Focus on liabilities that safeguards future benefits
To win an individual country or themed IPE Award for pension fund excellence sets you up as something of a benchmark. To walk away with overall Best European Pension Fund Award 2005, however, means you are defining your industry. There can be no doubt Denmark’s ATP fund won this highly prestigious award for the manner in which it recognises that excellence comes not only in defining its investments, pensions management structure and its overall objectives and risk tolerance, but in establishing and managing the interdependence of these three areas. And that is what sets ATP apart.
Since 2000, ATP has not been immune from the problems pension funds have faced in seeing their liabilities increase, as interest rates fall and people live longer. It has experienced volatility in its returns, like other funds. But unlike other funds, ATP took the bull by the horns and introduced a comprehensive new investment policy and pensions strategy based on the principles mentioned above. This was facilitated by the scheme’s existing strong focus on asset-liability modelling, which for some years has been done in-house.
The single most important decision it took was to hedge the interest rate risk against its liabilities in 2001. This was followed by a dynamic asset allocation strategy in 2003 which effectively linked the investment risks directly to the fund’s reserves and the risk constraints ATP’s board insists on.
Moving on, ATP has in the past year turned its sights to significant new areas of focus. Firstly, it has recognised the growing popularity of liability-driven investments in the pursuit of alpha and beta and hedging its liabilities independently. ATP says the rationale behind this move was the feeling it could provide better solutions to the problems facing pension funds in general, not just ATP, by shifting its emphasis away from the traditional investment approach focusing on high returns relative to benchmarks towards absolute risk/return strategies that cover the fund’s liabilities more efficiently.
But a pension scheme needs clearly defined objectives and ATP acknowledged this by committing itself to a portfolio whose investments generate the least possible risk for its clients, while hedging its liabilities as far as possible. This was the starting point ATP needed before shifting to a liability-driven model.
But some risk is inevitable if a fund is seeking to generate higher returns. Both beta and alpha are known for their additional return potential. ATP sees beta as the excess return generated by risk-free investments and alpha as the added-value from investment skill. ATP stipulates then that the risk budget it makes available for both alpha and beta depends largely on the level of its reserves, its investment objectives and the risk limits it sets itself.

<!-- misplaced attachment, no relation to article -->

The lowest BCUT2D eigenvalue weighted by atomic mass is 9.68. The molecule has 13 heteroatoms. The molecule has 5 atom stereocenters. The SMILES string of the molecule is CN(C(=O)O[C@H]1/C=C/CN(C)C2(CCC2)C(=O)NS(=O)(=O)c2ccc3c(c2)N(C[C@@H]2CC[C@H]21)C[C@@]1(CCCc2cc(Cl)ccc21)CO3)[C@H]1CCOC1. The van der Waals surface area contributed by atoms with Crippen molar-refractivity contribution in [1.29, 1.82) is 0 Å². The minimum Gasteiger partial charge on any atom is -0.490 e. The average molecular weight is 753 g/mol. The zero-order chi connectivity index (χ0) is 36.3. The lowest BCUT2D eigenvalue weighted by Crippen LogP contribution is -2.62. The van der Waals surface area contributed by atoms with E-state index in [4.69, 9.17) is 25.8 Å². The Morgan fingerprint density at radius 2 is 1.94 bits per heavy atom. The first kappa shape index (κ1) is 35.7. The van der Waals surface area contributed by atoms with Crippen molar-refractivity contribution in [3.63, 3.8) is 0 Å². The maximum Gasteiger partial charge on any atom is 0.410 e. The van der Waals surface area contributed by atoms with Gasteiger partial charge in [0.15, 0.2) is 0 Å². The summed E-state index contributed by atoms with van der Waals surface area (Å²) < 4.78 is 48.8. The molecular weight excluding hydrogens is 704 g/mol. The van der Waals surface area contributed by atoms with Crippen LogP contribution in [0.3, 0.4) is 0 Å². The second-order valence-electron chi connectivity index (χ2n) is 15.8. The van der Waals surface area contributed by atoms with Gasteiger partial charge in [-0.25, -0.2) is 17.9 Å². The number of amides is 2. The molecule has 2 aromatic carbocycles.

The ever proactive ATP is keen to set new standards and rejects the “beta trumps alpha” approach. The fund places alpha, beta and risk-reducing in independent portfolios to be managed independently by dedicated teams. This is contrary to the most traditional way pension funds have used alpha and beta up to now, whereby the beta or asset class is selected and then it is decided whether or not to add value or alpha. ATP’s new approach adds flexibility and it believes it enables the fund to focus more on improving its risk management and accountability.
The innovation doesn’t stop there. If you can have liability-driven investments, why not investment-driven liabilities? This helps ensure liabilities are considered in the context of its investment strategy and risk parameters. A good first example of this approach is ATP’s new profit distribution strategy, which was implemented in 2005. ATP claims its profit distribution is setting new standards by ensuring the principles that determine bonus payments are fully consistent with the fund’s long-term investment strategy and dynamic asset allocation policy.
But setting new objectives and overhauling the way it seeks to generate returns are not possible without restructuring the fund’s administration and performance measurement. This led in 2004 to ATP bringing the asset managers, asset-liability modelling teams and actuaries under one roof, so to speak. Operating now under the same leadership, ATP believes the integration of its asset managers, asset liability analysts and actuaries was necessary to ensure the success of its new integral approach.
To accommodate the separation of alpha and beta, ATP has drafted a multi-team structure that reflects the independence of its beta, alpha and liability hedging operations. This also means ATP has maximised the focus of its asset managers and their accountability.
The net result has been very rewarding. Despite the steep increase in life expectancy, ATP has seen improvements to its funding ratio. In 2004, ATP’s investments returned almost 18.9%, or Dkr48bn, and it is well on the way to beating that figure in 2005, as the first half if this year has already seen returns of 14.5%, equivalent to Dkr44bn. More than half of the returns come from interest rate swaps from ATP hedging its liabilities.